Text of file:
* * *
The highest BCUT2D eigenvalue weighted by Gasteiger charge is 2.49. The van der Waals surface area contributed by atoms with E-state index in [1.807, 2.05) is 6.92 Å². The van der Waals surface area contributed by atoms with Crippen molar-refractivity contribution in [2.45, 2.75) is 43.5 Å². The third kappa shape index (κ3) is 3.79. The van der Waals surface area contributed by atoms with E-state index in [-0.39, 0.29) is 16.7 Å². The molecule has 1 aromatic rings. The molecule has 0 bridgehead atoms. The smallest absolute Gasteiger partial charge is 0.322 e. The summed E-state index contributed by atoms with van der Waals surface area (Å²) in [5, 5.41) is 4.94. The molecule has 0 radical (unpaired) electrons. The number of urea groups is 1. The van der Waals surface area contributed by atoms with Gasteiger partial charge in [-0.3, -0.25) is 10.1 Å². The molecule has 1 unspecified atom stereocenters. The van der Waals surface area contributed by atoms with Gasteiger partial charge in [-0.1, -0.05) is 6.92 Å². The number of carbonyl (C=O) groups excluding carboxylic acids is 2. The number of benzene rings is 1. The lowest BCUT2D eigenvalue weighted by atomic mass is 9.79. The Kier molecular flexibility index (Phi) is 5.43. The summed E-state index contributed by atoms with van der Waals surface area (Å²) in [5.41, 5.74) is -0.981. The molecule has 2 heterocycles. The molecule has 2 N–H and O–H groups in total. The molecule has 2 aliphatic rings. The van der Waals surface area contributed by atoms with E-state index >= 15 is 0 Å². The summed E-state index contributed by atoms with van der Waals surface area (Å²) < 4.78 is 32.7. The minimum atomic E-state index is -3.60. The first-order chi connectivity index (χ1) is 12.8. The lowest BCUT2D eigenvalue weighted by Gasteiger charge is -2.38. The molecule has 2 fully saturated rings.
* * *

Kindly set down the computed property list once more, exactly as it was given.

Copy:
The highest BCUT2D eigenvalue weighted by Gasteiger charge is 2.49. The van der Waals surface area contributed by atoms with E-state index in [1.807, 2.05) is 6.92 Å². The van der Waals surface area contributed by atoms with Crippen molar-refractivity contribution in [2.45, 2.75) is 43.5 Å². The third kappa shape index (κ3) is 3.79. The van der Waals surface area contributed by atoms with E-state index in [-0.39, 0.29) is 16.7 Å². The molecule has 1 aromatic rings. The molecule has 0 bridgehead atoms. The smallest absolute Gasteiger partial charge is 0.322 e. The summed E-state index contributed by atoms with van der Waals surface area (Å²) in [5, 5.41) is 4.94. The molecule has 0 radical (unpaired) electrons. The number of urea groups is 1. The van der Waals surface area contributed by atoms with Gasteiger partial charge in [-0.3, -0.25) is 10.1 Å². The molecule has 1 unspecified atom stereocenters. The van der Waals surface area contributed by atoms with Gasteiger partial charge in [-0.1, -0.05) is 6.92 Å². The number of carbonyl (C=O) groups excluding carboxylic acids is 2. The number of benzene rings is 1. The lowest BCUT2D eigenvalue weighted by atomic mass is 9.79. The Kier molecular flexibility index (Phi) is 5.43. The summed E-state index contributed by atoms with van der Waals surface area (Å²) in [5.41, 5.74) is -0.981. The molecule has 2 heterocycles. The molecule has 2 N–H and O–H groups in total. The molecule has 2 aliphatic rings. The van der Waals surface area contributed by atoms with E-state index >= 15 is 0 Å². The summed E-state index contributed by atoms with van der Waals surface area (Å²) < 4.78 is 32.7. The minimum atomic E-state index is -3.60. The first-order chi connectivity index (χ1) is 12.8. The lowest BCUT2D eigenvalue weighted by Gasteiger charge is -2.38. The molecule has 2 fully saturated rings.